Power Factor

Power factor waveform


Power Factor is a measure of how efficient your plant is in converting energy drawn from the grid to useful energy.  Particularly in industrial applications, not all the electricity (total power) that is drawn from the electrical grid is actually used by equipment and machinery (working power) to do work.  The ratio between the actual energy used and the energy drawn from the grid is termed the power factor and it is expressed as a number between 0 and 1. The higher the power factor (close to 1) the more efficient the plant is.

A simple analogy to better understand Power Factor is the Beer Analogy.

Beer Analogy for power factor

The Power Factor (P.F.) is the ratio of working Power to total Power i.e. Beer ÷ (Beer + Foam). The more foam you have the lower the power factor.

The working power is that power that is responsible for doing useful work, such as rotating pumps, light, heating, etc…. It is referred as active or real power and is measured in kilowatts (kW).  On the other hand, non-working power does not produce useful work but is there to build up magnetic fields in equipment such as motors, pumps, ballasts, etc… It referred to a reactive power. Total power is the combination of the working power and the non-working powers.

Implications of low power factor

A plant with a low power factor means that more current has to be drawn from the grid to do the same work when the power factor is high (close to 1).  Apart that this can have a direct implication on the energy bills, all the power system equipment within the plant such as transformer, cables, circuit breakers, etc… will have to carry additional current unnecessarily. This will increase the losses in the system and might lead to overload of equipment.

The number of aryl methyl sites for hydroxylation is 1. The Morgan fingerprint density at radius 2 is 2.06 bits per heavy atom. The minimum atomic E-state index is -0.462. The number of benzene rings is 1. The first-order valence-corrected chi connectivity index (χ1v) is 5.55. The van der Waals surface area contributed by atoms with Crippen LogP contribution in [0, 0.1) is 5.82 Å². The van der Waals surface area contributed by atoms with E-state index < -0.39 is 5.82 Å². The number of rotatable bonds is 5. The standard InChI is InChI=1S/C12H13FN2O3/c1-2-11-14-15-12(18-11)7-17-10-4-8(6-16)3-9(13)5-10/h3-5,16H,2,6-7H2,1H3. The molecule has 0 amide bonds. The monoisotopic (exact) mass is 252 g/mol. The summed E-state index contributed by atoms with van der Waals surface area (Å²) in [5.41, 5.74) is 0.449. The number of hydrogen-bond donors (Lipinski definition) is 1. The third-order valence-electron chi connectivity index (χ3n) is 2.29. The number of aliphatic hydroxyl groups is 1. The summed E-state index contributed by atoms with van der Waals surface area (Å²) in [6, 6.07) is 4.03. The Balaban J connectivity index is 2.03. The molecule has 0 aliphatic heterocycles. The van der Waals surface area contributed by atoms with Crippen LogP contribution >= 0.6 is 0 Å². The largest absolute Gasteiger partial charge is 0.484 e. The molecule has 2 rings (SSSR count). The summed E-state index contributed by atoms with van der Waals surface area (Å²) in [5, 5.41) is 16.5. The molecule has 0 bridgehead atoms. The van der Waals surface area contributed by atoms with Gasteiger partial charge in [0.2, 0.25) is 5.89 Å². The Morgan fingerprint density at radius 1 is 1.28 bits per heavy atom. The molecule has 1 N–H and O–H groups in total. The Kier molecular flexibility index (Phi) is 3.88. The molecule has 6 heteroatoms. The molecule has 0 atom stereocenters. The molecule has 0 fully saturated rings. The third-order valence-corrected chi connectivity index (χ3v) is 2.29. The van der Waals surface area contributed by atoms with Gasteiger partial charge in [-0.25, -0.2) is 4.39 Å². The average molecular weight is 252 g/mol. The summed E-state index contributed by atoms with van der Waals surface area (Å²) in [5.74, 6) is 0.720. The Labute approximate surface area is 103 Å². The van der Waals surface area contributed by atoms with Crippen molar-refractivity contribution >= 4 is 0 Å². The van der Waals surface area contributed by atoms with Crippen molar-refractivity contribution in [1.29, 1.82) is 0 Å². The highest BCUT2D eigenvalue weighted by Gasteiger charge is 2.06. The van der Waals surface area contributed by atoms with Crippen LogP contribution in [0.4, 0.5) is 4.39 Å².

Consider a factory that has a total load of 100kVA.  If the power factor is 0.7, the equipment will draw 206A per phase to supply the load, but if the power factor is 1, the equipment will draw 144A per phase.

Figure 1 illustrates a case of a motor. When the power factor is low, the non-working power (reactive power – Q) is drawn from the supply hence a current of 206A if we take the case above.

energy transfer  without  compensation

However, if the power factor is unity, the reactive power – Q will be supplied by a corrective unit as shown in Figure 2. Hence, the current drawn from the grid reduces. For the case above it reduces to 144A from 206A..

energy transfer with compensation

This will have an implication on both the losses in the electrical distribution system and the electricity bills!

Why improving the Power Factor?

Improving the power factor will lead to various benefits such as

  1. Savings from your energy bills;
  2. Reduction of transmission losses;
  3. Minimisation of the overloading risks and abnormal tripping of equipment.

As concerns the consumer, the simple answer is to save on energy bills. In Malta, for non-residential sites one can choose between 2 tariffs; Non-Residential kWh and Non-Residential kVA (Tariffs). Table below shows the cost per unit consumed for different bands for the kWh and kVAh tariffs (2015).

Arms Electricity tariffs

As shown in the Tables, for non-residential premises with a low power factor the sensible option would be to opt for the kWh tariff. This might look strange at first sight as kWh tariff is more expensive than the kVAh tariff, however metered kVAh units will be much more as exemplified above.

On the other hand, for non-residential premises with a high power factor the most advantageous tariff is the kVAh tariff as with a high power factor the kVAh will be close or equal to the kWh consumed. Of course this depends on the level of power factor correction installed.

Case Study

The following results are from a case study conducted in Malta within a company with an average consumption of 280units per hour and a power factor of 0.7. The company was being charged using the most advantageous tariff for low power factor scenarios, i.e. the kWh tariff. After installing a power factor correction equipment to improve the power factor from 0.7 to 0.99 and changing the tariff to kVAh the annual utility bill dropped by nearly €35,000.

If you want to know more on how you can benefit from such savings on your utility bills, feel free to contact us for a free consultation.